EU referendum: Europe minister defends Government leaflets as Tory MPs brand them an 'insult to electors'

David Cameron has faced calls to include the opposing argument in the taxpayer-funded information campaign

Charlie Cooper
Whitehall Correspondent
Monday 11 April 2016 21:18 BST
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David Lidington MP, the Minister for Europe, has defended the campaign
David Lidington MP, the Minister for Europe, has defended the campaign

The Government would be letting voters down if it failed to explain why it backs staying in the EU, the Europe minister has said, as Tory MPs branded a £9.3m information campaign an “insult to electors”.

Leave campaigners have reacted with outrage to the campaign, and more than 200,000 people have signed a petition calling for the leaflets to be stopped, amid claims that the Government is using taxpayers’ money to gain an unfair advantage in the EU referendum debate.

Defending the campaign, Europe minister David Lidington told MPs that the Government would be “abrogating its responsibility” if it did not set out its reasons for opposing Brexit.

“Whether the UK should remain in or leave the EU is a huge decision for this country…it is right that people have the facts in front of them and understand the reason for the Government’s recommendation before they go to the polls,” he said.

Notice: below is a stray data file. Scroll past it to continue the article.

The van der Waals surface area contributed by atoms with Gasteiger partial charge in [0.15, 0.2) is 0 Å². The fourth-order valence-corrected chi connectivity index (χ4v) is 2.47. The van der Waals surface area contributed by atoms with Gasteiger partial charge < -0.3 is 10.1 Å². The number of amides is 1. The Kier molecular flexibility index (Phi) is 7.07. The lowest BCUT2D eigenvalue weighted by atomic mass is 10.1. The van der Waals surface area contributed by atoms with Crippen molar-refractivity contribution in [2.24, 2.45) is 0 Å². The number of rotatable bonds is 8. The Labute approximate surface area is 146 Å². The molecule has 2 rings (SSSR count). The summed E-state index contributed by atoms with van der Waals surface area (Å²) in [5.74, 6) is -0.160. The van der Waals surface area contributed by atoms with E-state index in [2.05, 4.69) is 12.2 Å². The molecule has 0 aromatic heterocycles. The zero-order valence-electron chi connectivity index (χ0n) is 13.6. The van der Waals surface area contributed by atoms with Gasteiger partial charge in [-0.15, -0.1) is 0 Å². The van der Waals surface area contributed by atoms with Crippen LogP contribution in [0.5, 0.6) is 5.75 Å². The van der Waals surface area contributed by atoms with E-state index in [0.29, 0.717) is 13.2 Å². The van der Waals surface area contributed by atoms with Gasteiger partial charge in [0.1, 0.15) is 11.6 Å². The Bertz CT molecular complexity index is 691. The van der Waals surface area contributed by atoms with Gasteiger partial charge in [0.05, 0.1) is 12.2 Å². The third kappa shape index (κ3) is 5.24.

David Cameron faced calls to include the opposing argument in the taxpayer-funded information campaign. Former Defence Secretary Liam Fox, who is campaigning for Brexit, has written to the Prime Minister urging him to consider “correcting the balance” in the debate.

However, Mr Lidington said that the official campaign groups on both sides of the debate would have their own leaflet deliveries funded by public money, and both sides of the debate would also be reflected in an information leaflet distributed by the Electoral Commission.

But he drew laughs from Eurosceptic MPs when he maintained that the EU debate should be remain “based on facts”.

Mr Fox claimed that the leaflet contained “opinions not facts”. He compared to the intelligence report that preceded the Iraq War, branding it “dodgy dossier the sequel”.

“Not only is it a waste of public money but in effectively doubling the Remain campaign’s budget the Government has betrayed any sense of fairness in the process of the referendum,” he said.

Nigel Adams, the Conservative MP for Selby and Ainsty, meanwhile, joked that he regretted the leaflet had been published on “shiny glossy paper” and “not something more absorbent” so that his constituents could “put it to good use”.

Labour’s shadow Europe minister Pat Glass, said it was “perfectly reasonable” for the Government to set out its position to voters.

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